— A Ford lug nuts class-action lawsuit should be dismissed because all the claims are baseless, or so says attorneys for the automaker who argue the plaintiffs apparently want warranties to last forever.
The plaintiffs claim the affected Ford Escape, Fusion, Flex, Focus, F-150 and F-350 vehicles are equipped with two-piece lug nuts that delaminate, crack and swell because they are made with a combination of steel, chrome, aluminum or stainless steel instead of solid steel.
According to the class-action lawsuit, Ford could have used one-piece lug nuts but opted to use the cheaper two-piece capped lug nuts that crack and swell due to vibrations from the road, moisture and changing temperatures.
The plaintiffs told the judge it can easily cost $200 to replace the lug nuts for all four wheels and removing the cracked lug nuts can be nearly impossible where even repair shops have trouble unless special tools are used.
Ford drivers also claim the automaker has known about the problem for years based on complaints from customers and dealers, with some dealerships allegedly telling customers to replace the swollen lug nuts with parts from any company other than Ford.
The plaintiffs further claim Ford ignores its warranty obligations and forces customers to pay for the replacement lug nuts and for the labor of removing the damaged lug nuts.
In its motion to dismiss, Ford says the lawsuit alleges the automaker didn't disclose "safety defects" with the delaminated lug nuts, but the plaintiffs never allege the swollen lug nuts have ever caused physical injuries to any person or damage to any property.
In addition, the automaker argues the plaintiffs make claims based on laws in states where none of the plaintiffs reside.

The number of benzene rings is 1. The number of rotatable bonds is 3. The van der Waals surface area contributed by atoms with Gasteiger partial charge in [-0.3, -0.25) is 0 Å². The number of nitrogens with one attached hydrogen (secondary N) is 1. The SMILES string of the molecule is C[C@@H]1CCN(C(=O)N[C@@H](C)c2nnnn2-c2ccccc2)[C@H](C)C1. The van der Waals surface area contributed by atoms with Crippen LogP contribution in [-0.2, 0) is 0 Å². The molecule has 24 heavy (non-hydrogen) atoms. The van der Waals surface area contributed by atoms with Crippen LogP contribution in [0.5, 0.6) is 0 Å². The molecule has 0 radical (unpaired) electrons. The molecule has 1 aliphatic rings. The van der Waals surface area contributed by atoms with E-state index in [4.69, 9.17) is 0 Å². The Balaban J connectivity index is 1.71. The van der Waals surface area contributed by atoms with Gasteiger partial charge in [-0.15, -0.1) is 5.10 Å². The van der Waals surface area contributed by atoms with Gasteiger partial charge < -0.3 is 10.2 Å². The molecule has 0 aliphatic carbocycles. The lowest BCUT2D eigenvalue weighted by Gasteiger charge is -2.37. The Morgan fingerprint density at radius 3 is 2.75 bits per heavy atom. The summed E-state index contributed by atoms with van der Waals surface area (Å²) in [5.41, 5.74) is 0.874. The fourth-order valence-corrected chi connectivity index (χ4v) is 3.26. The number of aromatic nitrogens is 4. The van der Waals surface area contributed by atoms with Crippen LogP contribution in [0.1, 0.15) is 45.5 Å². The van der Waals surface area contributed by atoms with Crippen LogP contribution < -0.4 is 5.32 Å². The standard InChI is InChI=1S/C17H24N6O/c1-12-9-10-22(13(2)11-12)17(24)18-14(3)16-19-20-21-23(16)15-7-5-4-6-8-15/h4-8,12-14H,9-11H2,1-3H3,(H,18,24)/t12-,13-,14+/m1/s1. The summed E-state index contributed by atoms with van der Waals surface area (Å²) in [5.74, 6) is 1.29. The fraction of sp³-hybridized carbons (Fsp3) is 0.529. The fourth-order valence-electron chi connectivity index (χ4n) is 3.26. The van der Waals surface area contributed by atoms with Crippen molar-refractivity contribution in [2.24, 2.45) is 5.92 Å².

Ford also says the plaintiffs talk about swollen lug nuts as if the lug nuts should be indestructible and the warranties should last forever, then wrongly "attempt to cast their product-defect allegations as warranty, fraud and unjust-enrichment claims."
Unjust enrichment claims allegedly fail because Ford doesn't benefit from indirect purchases and the plaintiffs do not allege they paid for higher-quality lug nuts than they actually received.
The automaker also told the judge how the plaintiffs talk about advertisements that promote vehicles as having "quality" and "style," but the plaintiffs confuse advertising "puffery" with claims about Ford allegedly making specific representations about the lug nuts.
Ford says none of the plaintiffs plead a valid warranty claim because none of them alleges the automaker charged for replacement lug nuts after customers visited dealers during the warranty periods.
While the plaintiffs claim Ford should stop selling the vehicles because of the lug nuts, Ford says wording in the warranty makes it clear the automaker can deny coverage for damage caused by “misuse,”“deterioration” from “exposure to the elements” and from “normal wear and tear.”
In addition, Ford told the judge only one plaintiff claims their vehicle is still covered by the manufacturers warranty, yet never took the vehicle to a dealer as the warranty requires.
Ford alleges some of the claims made by the plaintiffs are outright inconceivable, such as a plaintiff talking to "Ford salespeople" at a Buick GMC dealership, while other claims are "nonsensical," such as plaintiffs paying out-of-pocket for "unnecessary lug nut purchases."
Finally, Ford says in its motion to dismiss the lawsuit reads more like a press release than clear factual allegations that would entitle the plaintiffs to what they desire.
The Ford lug nuts class-action lawsuit was filed in the U.S. District Court for the Eastern District of Michigan - Wozniak, et. al, vs. Ford Motor Company.